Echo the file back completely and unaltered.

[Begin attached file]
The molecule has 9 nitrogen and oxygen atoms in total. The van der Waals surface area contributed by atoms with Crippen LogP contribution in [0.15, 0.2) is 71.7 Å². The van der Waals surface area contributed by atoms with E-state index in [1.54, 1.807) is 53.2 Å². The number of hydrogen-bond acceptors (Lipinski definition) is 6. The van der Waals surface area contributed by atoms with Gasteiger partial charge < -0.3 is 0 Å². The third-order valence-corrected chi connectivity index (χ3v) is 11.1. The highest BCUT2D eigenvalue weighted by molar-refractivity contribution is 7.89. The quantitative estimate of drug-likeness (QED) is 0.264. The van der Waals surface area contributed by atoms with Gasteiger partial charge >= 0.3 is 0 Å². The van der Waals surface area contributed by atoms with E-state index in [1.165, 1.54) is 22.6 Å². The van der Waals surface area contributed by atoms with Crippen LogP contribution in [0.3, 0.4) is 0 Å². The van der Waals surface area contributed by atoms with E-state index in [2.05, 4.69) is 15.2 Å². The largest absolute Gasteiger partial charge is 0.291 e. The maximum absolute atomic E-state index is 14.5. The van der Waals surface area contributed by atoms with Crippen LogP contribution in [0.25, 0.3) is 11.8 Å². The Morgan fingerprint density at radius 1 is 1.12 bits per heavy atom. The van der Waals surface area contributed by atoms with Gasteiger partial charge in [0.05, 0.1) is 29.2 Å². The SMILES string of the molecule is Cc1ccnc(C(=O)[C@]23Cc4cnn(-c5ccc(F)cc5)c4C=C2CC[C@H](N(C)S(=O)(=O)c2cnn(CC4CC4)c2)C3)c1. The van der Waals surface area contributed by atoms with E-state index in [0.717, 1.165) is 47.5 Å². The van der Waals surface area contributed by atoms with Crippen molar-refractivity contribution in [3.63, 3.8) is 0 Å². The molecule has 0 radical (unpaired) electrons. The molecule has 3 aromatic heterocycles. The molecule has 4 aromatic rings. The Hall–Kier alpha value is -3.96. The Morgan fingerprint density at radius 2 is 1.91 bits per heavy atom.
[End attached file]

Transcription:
The molecule has 9 nitrogen and oxygen atoms in total. The van der Waals surface area contributed by atoms with Crippen LogP contribution in [0.15, 0.2) is 71.7 Å². The van der Waals surface area contributed by atoms with E-state index in [1.54, 1.807) is 53.2 Å². The number of hydrogen-bond acceptors (Lipinski definition) is 6. The van der Waals surface area contributed by atoms with Gasteiger partial charge < -0.3 is 0 Å². The third-order valence-corrected chi connectivity index (χ3v) is 11.1. The highest BCUT2D eigenvalue weighted by molar-refractivity contribution is 7.89. The quantitative estimate of drug-likeness (QED) is 0.264. The van der Waals surface area contributed by atoms with Gasteiger partial charge >= 0.3 is 0 Å². The van der Waals surface area contributed by atoms with E-state index in [1.165, 1.54) is 22.6 Å². The van der Waals surface area contributed by atoms with Crippen LogP contribution in [0.3, 0.4) is 0 Å². The van der Waals surface area contributed by atoms with E-state index in [2.05, 4.69) is 15.2 Å². The largest absolute Gasteiger partial charge is 0.291 e. The maximum absolute atomic E-state index is 14.5. The van der Waals surface area contributed by atoms with Crippen LogP contribution in [0.25, 0.3) is 11.8 Å². The Morgan fingerprint density at radius 1 is 1.12 bits per heavy atom. The van der Waals surface area contributed by atoms with Gasteiger partial charge in [0.05, 0.1) is 29.2 Å². The SMILES string of the molecule is Cc1ccnc(C(=O)[C@]23Cc4cnn(-c5ccc(F)cc5)c4C=C2CC[C@H](N(C)S(=O)(=O)c2cnn(CC4CC4)c2)C3)c1. The van der Waals surface area contributed by atoms with E-state index in [0.717, 1.165) is 47.5 Å². The van der Waals surface area contributed by atoms with Crippen molar-refractivity contribution in [3.63, 3.8) is 0 Å². The molecule has 0 radical (unpaired) electrons. The molecule has 3 aromatic heterocycles. The molecule has 4 aromatic rings. The Hall–Kier alpha value is -3.96. The Morgan fingerprint density at radius 2 is 1.91 bits per heavy atom.